K index

The next line is K-index just labeled K. This one is rather complicated.. it basically looks at the horizontal component of the earth’s magnetic field and how it is disturbed (which is an indirect way of measuring the solar winds and its interaction of the earth).

This doesn’t effect the ionosphere itself so much as the other measures since its only partly effected by solar winds. This is used as a measure of expected band noise and thus how high the noise floor will be. the max value is 9 and indicates significant noise. 5 is about the cutoff where geomagnetic storms are present.

The K-index is not linear and is calculated from the a-index (lowercase a, different from A-index below).

A-index

is really just another way of measuring K-index. Or to be more precise both A-index and K-index are calculated from the underlying a-index (a-index is different from A-index). The A-index is the average of the last 8 a-index, and thus has a much simpler interpretation.

Think of A-index as a long-term rolling average of the K-index in a different scale.

Generally A-index is even less linear than K-index with 0-50 being low noise and 100 - 400 being high noise.. lower is better.

304A

304A stands for “304 Angstroms” which is the wavelength of UV light measures. Basically its the strength of UV radiation from the sun as measured from space (different than earth UV levels). the “@ SEM” part refers to the instrument on the satellite used to record it, called SEM, SOHO and EVE are other possible instruments used to get this measurement and it changes depending on the instrument available at the time.

In this case higher is better as it means more of that F-layer ionization I mentioned.below 80 is poor, 150 and up is good, 250 and up is amazing.

Ptn/Elec Flux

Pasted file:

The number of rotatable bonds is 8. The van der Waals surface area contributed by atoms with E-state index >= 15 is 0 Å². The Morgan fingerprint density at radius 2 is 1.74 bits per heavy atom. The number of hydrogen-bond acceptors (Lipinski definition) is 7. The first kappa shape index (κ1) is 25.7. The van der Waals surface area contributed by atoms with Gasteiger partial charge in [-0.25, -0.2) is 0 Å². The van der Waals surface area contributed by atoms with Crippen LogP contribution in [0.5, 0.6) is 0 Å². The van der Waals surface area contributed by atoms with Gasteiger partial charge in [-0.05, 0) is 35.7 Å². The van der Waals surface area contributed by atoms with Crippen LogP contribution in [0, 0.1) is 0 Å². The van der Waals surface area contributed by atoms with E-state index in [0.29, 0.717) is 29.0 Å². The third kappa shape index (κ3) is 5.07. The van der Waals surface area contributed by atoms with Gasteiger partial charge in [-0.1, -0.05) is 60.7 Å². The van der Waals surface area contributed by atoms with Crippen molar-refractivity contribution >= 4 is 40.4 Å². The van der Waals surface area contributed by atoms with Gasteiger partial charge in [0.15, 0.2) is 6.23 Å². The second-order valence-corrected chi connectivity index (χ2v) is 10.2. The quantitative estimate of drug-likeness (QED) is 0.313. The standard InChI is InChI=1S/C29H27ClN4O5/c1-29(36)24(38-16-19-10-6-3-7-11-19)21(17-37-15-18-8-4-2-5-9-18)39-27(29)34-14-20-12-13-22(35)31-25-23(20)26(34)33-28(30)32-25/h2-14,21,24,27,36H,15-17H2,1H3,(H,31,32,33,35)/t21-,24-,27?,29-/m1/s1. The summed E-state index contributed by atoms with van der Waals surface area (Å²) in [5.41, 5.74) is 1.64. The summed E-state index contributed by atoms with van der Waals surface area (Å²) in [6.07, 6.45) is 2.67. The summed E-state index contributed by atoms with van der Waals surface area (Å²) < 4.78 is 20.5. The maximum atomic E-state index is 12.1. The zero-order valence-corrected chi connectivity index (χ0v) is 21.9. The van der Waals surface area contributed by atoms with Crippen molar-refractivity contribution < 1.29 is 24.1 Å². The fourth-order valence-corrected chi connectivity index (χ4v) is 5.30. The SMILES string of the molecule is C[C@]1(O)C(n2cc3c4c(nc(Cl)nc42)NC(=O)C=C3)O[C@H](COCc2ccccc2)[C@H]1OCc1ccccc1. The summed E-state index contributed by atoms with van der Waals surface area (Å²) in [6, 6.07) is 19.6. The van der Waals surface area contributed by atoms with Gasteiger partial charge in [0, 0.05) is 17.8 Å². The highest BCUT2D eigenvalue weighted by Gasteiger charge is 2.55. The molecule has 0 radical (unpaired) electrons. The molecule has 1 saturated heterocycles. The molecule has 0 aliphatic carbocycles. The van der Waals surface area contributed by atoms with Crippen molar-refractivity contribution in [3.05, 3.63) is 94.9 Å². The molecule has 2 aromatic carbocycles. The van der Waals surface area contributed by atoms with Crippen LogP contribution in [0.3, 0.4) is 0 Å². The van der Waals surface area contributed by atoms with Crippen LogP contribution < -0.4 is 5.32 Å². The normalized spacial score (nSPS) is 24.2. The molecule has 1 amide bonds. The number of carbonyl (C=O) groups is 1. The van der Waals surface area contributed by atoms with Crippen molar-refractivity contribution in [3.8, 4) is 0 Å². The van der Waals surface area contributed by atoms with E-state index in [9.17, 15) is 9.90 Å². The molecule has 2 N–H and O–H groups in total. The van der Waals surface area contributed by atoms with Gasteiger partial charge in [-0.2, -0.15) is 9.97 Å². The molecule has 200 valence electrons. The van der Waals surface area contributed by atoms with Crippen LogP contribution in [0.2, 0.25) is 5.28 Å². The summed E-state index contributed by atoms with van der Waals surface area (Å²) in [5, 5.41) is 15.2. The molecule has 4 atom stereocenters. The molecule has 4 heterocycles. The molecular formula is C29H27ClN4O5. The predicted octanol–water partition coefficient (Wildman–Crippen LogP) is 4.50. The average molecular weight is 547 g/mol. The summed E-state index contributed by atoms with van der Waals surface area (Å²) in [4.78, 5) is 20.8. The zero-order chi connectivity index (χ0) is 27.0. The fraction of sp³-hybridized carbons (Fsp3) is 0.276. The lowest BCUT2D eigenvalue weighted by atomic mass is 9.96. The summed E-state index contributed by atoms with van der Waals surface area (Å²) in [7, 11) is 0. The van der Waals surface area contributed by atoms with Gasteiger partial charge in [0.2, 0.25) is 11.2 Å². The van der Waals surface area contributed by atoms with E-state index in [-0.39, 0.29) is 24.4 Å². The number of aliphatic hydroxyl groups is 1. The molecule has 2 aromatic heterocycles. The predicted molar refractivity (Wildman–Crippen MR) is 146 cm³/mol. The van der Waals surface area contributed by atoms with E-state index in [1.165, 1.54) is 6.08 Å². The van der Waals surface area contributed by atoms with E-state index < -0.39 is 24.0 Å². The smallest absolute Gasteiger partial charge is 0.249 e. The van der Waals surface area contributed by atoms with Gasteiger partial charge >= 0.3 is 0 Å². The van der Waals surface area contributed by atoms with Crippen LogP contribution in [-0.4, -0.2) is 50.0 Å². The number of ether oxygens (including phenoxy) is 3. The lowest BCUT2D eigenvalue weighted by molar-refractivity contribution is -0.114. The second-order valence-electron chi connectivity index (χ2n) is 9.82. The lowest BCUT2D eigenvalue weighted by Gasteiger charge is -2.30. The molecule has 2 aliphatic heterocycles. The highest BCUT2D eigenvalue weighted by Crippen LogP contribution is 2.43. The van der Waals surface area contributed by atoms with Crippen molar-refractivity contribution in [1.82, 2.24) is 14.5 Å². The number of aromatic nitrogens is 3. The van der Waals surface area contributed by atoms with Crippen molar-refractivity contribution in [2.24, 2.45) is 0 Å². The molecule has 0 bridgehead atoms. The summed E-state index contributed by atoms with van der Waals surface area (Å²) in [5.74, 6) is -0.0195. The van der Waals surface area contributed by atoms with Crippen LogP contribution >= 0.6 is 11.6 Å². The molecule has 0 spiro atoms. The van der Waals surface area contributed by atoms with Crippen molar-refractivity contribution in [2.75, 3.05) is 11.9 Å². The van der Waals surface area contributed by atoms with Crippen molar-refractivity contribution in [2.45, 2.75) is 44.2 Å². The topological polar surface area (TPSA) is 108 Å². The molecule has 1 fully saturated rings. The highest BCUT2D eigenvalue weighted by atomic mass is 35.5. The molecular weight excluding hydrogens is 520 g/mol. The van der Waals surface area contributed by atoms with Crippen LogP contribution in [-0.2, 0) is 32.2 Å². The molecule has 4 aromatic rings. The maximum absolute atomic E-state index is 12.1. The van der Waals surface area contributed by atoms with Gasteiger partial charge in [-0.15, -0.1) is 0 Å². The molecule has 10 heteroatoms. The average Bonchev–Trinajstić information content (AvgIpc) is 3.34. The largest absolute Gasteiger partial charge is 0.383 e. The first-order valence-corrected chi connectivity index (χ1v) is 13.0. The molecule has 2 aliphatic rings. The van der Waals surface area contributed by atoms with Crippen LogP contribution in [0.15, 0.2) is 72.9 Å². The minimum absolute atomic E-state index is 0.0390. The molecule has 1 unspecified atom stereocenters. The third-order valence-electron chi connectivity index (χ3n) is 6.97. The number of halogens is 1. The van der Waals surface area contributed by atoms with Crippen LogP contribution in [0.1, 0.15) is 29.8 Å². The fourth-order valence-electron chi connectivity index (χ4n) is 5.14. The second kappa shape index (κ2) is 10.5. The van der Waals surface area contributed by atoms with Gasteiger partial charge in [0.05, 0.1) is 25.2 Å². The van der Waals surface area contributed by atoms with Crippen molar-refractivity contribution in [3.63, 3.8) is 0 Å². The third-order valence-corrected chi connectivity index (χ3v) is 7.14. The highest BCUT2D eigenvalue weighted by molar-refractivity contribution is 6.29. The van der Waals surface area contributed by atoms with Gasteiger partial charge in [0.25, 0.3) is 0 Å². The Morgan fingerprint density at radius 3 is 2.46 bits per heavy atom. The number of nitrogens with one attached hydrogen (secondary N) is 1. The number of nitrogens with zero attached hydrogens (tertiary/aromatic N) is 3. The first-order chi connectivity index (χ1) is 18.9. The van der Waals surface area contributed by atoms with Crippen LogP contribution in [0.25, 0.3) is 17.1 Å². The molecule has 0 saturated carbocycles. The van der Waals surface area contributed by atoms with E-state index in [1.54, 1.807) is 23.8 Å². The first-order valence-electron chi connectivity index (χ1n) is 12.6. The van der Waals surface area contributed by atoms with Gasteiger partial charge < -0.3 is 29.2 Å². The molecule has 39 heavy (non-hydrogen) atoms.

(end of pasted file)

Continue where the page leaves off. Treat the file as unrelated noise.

This is Proton and Electron flux. These have a similar effect as UV except they ionize the E-layer more so than the F-layer. So they harm long distance short wavelength propagation but improve short distance long wave-length propagation.

Aurora

This is just the predicted chance of aurora. Not directly relevant for radio.

Aur Lat

This tells us the largest lattitude likely to see the aurora.

Bz and SW

This is the interplanetary (in space) magnetic field vector (B-field means magnetic field). This is the magnetic field that is incoming and striking the earth from space.

The Bz part is the intensity, the SW part is the direction in degrees. When it lines up with the earths magnetic field it strengthens it, when it doesnt it weakens it. Positive values strengthen it, negative weaken it.

other values

Everything else is self explanatory I suspect. “solar flare prob” is the percentage change of a solar flare, which we dont tend to know until just a few minutes before their ejections strike.

“MUF” stands for “Maximum Usable Frequency”. It indicates the highest frequency (shortest wavelength) that is likely to be capable of bouncing off the ionosphere (f-layer or e-layer) and therefore the highest frequency capable of skywave propagation.

@freemo yo, this is dope, thanks for sharing <3
I always wondered what happened to HAARP and now I see it is in good hands =P

@freemo @efi amazing, thanks for sharing the knowledge! #hamradio is something I can't wait tot dive in to one day!

@yarmo

It is a lot of fun and accessible at all education levels really.

@efi

@efi
@freemo
spaceweather.com/ has a few explanations on their website concerning the sun; however, they don't give radio propagation conditions.

Yes, I noticed shortwave radio reception last night was terrible. Even a 250kW station from Cuba was awful. WRMI had noticeable static, and WTWW on 5085 kHz was unrecievable.